The mission of the Information Technology Department is to provide the UNC School of Law community with the technological tools and services required to excel as learners, educators and scholars, and to leverage information and communication technologies to promote the school's reputation for excellence, its sense of community, and its commitment to teaching and learning, ethical values, public service and legal scholarship.
The following topics are among the most common that new and prospective students are interested in. Additional information and resources are available to enrolled students via the law school's internal site (see My Carolina Law below).
While not required, many students find that a laptop is a vital tool for succeeding in law school. One of the most important reasons students choose to own a laptop is to be able to take exams electronically. Professors prefer that students complete exams electronically, although a select few have a no-laptop policy during class. The IT department offers students the option to check out laptops for exams and at other times, as needed, but strongly encourages students to arrive with their own mobile computers.
While you are a student at UNC Law, you are entitled to a free UNC student e-mail account (HeelMail), which you can access via UNC's webmail system from your own laptop or home computer, as well as from computers located around the law school, law library or from any public terminal with Internet access. Although many students elect to keep Gmail, Yahoo and other external e-mail addresses, all students are expected to forward messages or check their UNC mail account regularly since it is considered the official e-mail point of contact.
Learning Management System (LMS)
UNC and Carolina Law currently use Sakai, an open source platform developed by a consortium of higher ed partners, as the preferred learning management system. Professors use Sakai to distribute course materials and study aids, manage discussion forums and communicate regularly with students. Students are enrolled in Sakai course sites automatically at the time of registration and can easily access all their sites via My Carolina Law.
Access to Law Databases & CALI
The Carolina Law Library (http://library.law.unc.edu/) provides access for law school students, staff and faculty to a number of legal databases, including LexisNexis and Westlaw. The library also maintains a subscription to CALI, the Center for Computer Assisted Legal Instruction, which offers a vast library of online lessons on core subject areas. Most law students use these resources heavily.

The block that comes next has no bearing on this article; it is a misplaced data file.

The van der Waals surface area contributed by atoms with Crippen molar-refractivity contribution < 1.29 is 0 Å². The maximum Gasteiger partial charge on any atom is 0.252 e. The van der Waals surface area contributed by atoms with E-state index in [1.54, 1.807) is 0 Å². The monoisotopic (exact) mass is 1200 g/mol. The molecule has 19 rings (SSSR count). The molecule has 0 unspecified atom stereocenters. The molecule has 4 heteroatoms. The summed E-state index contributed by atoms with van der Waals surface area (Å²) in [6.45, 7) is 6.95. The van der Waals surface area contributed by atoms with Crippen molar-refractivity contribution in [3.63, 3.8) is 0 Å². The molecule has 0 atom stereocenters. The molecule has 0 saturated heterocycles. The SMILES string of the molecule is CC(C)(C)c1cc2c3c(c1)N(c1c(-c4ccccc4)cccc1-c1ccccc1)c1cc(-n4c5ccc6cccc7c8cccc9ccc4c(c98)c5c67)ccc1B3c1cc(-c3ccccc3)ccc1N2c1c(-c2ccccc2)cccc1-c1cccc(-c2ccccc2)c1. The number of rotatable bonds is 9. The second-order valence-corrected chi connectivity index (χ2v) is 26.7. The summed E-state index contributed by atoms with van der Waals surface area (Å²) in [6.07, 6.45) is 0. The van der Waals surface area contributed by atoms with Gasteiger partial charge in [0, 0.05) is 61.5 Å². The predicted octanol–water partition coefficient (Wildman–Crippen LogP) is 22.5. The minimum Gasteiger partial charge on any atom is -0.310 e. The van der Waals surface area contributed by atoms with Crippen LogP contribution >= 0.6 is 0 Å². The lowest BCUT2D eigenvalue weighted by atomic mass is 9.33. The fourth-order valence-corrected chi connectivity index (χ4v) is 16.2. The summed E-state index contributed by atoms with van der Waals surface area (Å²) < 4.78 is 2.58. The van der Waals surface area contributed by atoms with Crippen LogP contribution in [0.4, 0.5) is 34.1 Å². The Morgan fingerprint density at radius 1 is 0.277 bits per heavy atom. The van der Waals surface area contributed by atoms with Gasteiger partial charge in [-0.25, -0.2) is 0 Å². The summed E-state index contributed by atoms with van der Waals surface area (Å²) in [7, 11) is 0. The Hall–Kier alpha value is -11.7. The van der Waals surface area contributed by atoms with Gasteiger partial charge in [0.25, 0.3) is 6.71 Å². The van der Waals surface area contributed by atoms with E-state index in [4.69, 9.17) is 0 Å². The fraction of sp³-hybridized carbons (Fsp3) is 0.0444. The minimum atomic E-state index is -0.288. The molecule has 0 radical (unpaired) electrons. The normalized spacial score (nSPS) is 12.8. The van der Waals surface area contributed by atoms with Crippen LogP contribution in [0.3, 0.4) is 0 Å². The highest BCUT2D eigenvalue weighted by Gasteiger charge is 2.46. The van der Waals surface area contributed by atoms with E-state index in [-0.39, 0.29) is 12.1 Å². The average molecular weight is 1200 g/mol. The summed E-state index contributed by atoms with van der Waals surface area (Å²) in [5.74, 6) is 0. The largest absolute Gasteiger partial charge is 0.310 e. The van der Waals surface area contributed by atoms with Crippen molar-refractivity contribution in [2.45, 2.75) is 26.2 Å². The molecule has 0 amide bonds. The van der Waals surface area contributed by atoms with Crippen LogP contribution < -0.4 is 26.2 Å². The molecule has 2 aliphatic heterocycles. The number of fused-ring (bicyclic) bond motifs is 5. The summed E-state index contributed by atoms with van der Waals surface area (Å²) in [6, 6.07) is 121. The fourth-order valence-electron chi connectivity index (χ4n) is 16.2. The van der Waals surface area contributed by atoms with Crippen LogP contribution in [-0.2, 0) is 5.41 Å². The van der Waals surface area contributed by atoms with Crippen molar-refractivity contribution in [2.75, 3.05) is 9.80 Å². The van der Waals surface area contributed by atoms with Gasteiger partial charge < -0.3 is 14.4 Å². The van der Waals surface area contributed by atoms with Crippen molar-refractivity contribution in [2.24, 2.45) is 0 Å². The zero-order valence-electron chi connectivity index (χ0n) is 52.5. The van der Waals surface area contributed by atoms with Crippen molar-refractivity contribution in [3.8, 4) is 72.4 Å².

There is wireless connectivity throughout the building, including all floors of the law library and in all classrooms and common areas. The campus's primary secure wi-fi zone (eduroam) is only accessible to students once they've installed a security certificate on their mobile devices. Students may also connect to a secondary secure wi-fi zone, UNC-PSK, by registering their devices via the Onyen services homepage (http://onyen.unc.edu/). We highly recommend eduroam over PSK since the latter requires changing a fixed password twice annually. Wired connectivity is also available throughout the building, although most students rely exclusively on the wireless network.
My Carolina Law
Carolina Law has an internal site, My Carolina Law. Through this site, students can stay informed about events, news and upcoming deadlines at Carolina Law, and request that online calendar items be added, visit student organization sites, seek IT support and read law news blogs. My Carolina Law contains a wealth of other valuable information for currently enrolled students and is considered a daily go-to page among not only the student body but also faculty and staff.
Classroom Technology & Class Recordings
All of Carolina Law's large and medium-sized classrooms have been upgraded with high-definition AV systems that enhance the instructor's teaching capabilities and offer a richer learning experience to students. Nearly all classes are recorded automatically by a sophisticated lecture capture system, with many faculty choosing to embed a daily feed of recordings into their Sakai course sites. Students have come to appreciate this very helpful supplemental learning & studying resource.
Video & Web Conferencing
The School of Law supports many types of online conferencing platforms, including Skype, GoToMeeting, GoToWebinar and Polycom-based videoconferencing. These technologies are used by the Career Development Office to support students doing long-distance interviews, by faculty teaching from afar or wishing to include remote guest speakers during class and by the Externship Program and other groups for virtual meetings.